Just curious... Seriously... Just curious... But what happened to each of your bikes in the airlift rescues? Were the bikes still there weeks/months later? Did you have any sort of insurance on the loss of the bike. Is it environmentally ok to just leave the bike?

    And also - do the parks in which air rescues occur have any say in the situation? Ie, park services deem it too risky but private company would take the risk. Any sort of jurisdiction issues?

    Sent from my VS990 using Tapatalk
    Speaking only from my direct experience in rescues, we will look to have ground-based responders or a rider's friends bring out the bike if possible. I rode one guy's Specialized Camber 29 out not too long ago...

    A bike might be flown out with the patient if the risk is minimal, there is no medical urgency driving the situation, and there is space/ability to secure the bike in the aircraft. Most 'copters do not have a lot of extra room once you have a patient on board. Pulling the bike up as part of a hoist rescue is probably not gonna happen - I've never seen it in 20 years.

  31. #31
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    Quote Originally Posted by gotdirt View Post
    Yes, there are membership programs out there, and yes you should absolutely read the fine print. You should also research how many operators are in your area (there are over 860 HEMS bases and 300+ operators in the US)...

    Because ultimately it is the first responder who calls for a chopper on your behalf -- so you may have a membership for Company X, but it just so happens that Company Y bought pizza for the local EMS crew... guess who gets called first in that case?
    This is an issue for us in Montana, as there are quite a few air ambulance operators.
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    I'm new to the forum and am learning a ton from all the people here. Finally a post that I can contribute to! I am an EMS helicopter pilot on the East Coast. I'm certainly not an expert when it comes to navigating the complexities of insurance, but I will be glad to answer any questions about HAA (Helicopter Air Ambulance). I don't intend to hijack the thread, but feel free to post your questions and I will answer them from the perspective of an insider.

  33. #33
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    Well! What are some of your crazier rescue stories?

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  34. #34
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    Quote Originally Posted by connolm View Post
    Well! What are some of your crazier rescue stories?

    Sent from my VS990 using Tapatalk
    Yeah, come on! Let loose with the stories and the pictures.

  35. #35
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    Just flying a machine with thousands of moving parts that are urging to let go at any moment is a crazy story.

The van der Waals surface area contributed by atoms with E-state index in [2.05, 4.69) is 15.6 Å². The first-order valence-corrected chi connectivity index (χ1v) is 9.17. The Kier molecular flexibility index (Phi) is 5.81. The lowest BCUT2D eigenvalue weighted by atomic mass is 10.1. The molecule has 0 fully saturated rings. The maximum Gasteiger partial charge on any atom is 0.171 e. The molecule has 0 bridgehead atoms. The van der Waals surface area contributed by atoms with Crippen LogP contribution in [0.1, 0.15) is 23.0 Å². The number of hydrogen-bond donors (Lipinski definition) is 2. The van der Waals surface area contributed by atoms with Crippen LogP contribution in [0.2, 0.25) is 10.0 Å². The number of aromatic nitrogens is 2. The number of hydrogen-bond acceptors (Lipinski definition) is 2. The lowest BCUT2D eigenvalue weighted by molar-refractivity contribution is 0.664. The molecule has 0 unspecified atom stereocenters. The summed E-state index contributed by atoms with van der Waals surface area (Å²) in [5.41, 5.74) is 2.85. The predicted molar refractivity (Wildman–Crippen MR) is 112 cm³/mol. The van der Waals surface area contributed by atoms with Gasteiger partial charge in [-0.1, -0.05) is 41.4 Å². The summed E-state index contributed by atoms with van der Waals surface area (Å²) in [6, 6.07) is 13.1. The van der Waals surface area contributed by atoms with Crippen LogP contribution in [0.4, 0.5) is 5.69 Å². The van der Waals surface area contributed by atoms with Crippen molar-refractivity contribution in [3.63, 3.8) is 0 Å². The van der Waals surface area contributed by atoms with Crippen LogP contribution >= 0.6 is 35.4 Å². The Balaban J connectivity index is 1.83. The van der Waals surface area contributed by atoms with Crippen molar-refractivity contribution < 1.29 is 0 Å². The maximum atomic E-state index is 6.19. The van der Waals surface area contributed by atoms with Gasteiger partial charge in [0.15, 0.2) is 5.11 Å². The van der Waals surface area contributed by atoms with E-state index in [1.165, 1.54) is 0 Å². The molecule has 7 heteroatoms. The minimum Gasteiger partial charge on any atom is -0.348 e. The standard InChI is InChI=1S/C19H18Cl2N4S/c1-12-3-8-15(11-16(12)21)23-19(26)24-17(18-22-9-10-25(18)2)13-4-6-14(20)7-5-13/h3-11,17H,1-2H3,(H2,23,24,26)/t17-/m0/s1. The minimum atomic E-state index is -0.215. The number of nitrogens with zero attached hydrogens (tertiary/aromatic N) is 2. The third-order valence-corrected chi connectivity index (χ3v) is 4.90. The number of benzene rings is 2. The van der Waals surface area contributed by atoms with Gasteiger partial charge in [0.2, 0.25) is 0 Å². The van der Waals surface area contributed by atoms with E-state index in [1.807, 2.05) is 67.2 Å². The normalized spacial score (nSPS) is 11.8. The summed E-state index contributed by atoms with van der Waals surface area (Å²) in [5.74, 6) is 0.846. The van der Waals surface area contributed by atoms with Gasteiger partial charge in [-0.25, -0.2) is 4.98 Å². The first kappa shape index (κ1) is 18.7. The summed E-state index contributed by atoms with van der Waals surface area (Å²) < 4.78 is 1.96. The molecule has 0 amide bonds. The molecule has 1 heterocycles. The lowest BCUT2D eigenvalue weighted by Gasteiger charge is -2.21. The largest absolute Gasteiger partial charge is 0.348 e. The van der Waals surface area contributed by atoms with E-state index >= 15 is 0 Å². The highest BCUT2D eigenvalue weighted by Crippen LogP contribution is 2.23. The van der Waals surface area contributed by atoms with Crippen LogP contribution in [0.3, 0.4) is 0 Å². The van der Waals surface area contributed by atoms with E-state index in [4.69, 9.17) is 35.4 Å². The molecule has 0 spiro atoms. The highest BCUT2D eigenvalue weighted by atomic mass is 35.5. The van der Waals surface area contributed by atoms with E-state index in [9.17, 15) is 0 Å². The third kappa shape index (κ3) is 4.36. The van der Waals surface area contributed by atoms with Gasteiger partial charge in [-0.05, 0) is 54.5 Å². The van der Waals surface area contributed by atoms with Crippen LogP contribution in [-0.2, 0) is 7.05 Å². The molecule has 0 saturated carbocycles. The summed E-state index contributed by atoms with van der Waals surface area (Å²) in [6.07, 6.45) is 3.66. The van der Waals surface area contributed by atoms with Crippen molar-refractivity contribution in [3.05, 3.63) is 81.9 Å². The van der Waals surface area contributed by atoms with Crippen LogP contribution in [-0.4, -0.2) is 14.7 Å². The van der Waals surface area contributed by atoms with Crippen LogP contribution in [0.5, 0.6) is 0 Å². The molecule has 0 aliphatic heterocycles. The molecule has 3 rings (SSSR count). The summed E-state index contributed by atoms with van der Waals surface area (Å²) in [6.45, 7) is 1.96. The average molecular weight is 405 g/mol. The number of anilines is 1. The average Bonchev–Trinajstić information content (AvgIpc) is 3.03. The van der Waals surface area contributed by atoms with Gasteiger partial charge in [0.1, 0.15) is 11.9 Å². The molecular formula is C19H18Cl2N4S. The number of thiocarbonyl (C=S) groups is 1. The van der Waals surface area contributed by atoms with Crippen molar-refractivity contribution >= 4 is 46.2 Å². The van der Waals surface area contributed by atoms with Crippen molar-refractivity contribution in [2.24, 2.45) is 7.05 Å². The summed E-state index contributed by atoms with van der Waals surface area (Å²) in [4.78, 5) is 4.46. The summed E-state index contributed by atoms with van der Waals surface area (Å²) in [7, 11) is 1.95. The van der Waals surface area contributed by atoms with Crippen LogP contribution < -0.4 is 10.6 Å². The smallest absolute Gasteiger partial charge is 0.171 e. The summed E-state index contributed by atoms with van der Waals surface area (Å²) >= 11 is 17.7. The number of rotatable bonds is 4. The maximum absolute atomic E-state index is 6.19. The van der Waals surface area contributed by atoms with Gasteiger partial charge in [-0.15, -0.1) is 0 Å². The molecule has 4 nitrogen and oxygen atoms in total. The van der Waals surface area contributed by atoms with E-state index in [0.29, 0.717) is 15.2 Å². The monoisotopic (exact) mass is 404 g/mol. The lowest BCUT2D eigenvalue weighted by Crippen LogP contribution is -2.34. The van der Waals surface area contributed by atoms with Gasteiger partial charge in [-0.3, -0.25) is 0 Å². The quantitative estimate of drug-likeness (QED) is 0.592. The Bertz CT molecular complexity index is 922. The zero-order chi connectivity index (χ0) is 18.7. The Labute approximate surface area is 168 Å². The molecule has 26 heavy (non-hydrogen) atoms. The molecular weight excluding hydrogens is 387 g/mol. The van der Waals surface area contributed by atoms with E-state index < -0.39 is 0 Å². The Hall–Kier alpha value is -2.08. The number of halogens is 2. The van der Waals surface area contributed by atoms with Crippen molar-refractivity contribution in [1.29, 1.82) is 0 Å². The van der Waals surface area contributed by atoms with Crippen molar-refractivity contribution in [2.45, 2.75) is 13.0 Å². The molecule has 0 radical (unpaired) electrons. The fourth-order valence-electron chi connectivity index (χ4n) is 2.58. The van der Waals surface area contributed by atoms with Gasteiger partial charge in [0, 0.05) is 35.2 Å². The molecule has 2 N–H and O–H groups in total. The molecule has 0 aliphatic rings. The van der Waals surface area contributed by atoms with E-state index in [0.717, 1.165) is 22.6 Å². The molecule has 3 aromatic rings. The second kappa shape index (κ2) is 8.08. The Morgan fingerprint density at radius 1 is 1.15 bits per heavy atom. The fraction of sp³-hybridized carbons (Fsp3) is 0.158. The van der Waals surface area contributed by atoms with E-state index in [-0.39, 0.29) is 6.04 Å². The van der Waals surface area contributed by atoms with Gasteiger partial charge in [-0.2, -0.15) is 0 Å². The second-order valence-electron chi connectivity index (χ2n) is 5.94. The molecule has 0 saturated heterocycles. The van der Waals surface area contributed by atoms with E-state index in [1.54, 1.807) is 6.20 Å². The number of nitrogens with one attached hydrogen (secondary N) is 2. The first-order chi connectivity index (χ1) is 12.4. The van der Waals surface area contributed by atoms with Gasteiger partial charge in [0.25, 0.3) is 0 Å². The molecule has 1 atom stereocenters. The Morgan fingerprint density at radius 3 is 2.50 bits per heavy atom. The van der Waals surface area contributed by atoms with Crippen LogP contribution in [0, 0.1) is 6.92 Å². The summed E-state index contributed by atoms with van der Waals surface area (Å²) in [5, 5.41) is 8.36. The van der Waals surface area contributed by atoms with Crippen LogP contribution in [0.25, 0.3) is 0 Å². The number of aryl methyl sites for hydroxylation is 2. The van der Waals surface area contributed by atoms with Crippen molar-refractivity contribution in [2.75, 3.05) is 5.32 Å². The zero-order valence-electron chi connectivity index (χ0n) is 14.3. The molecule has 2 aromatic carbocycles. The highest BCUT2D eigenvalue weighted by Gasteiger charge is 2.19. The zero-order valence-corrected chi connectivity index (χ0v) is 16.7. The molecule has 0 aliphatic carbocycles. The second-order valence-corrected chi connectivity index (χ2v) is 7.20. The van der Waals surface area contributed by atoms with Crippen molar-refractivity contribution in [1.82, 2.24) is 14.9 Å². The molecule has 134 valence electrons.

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  36. #36
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    Quote Originally Posted by Mountain Cycle Shawn View Post
    Yeah, come on! Let loose with the stories and the pictures.
    The truth is that the civilian HAA is not very exciting. I am mostly just moving human cargo from one location to another. The medical crews have much more exciting stories, but their work happens in the back of the helicopter behind a curtain. I am busy doing my job and mostly block them out. I have only picked up a mountain biker once, and he had been hit by a car. He had a bone sticking out of his forearm and he was telling jokes when I was helping to load him in the aircraft. Tough SOB....
    Just in case: Helicopter Air Ambulances and you-chop.jpg

    On the other hand, Army flying is exciting! Too many stories to tell, but here are a couple of pics.

    Just in case: Helicopter Air Ambulances and you-kuwait-aa1.jpg

    Just in case: Helicopter Air Ambulances and you-kuwait-aa2.jpg

  37. #37
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    I'm trying to figure out what you're flying there? Is it an EC-135?
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  38. #38
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    Quote Originally Posted by Hawkpilot View Post
    I'm new to the forum and am learning a ton from all the people here. Finally a post that I can contribute to! I am an EMS helicopter pilot on the East Coast. I'm certainly not an expert when it comes to navigating the complexities of insurance, but I will be glad to answer any questions about HAA (Helicopter Air Ambulance). I don't intend to hijack the thread, but feel free to post your questions and I will answer them from the perspective of an insider.
    You wouldn't happen to be on the MountainCreek (NJ) to Morristown Memorial route? If so I may have been a recent passenger of yours.

  39. #39
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    Quote Originally Posted by Cleared2land View Post
    I'm trying to figure out what you're flying there? Is it an EC-135?

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    Quote Originally Posted by RTM View Post
    You wouldn't happen to be on the MountainCreek (NJ) to Morristown Memorial route? If so I may have been a recent passenger of yours.
    No, I'm not in that area. Sorry that you had to get a ride under those circumstances. To keep it on topic, how was your experience. Do you think your condition necessitated flight? were you treated well? Did the bill get paid by insurance?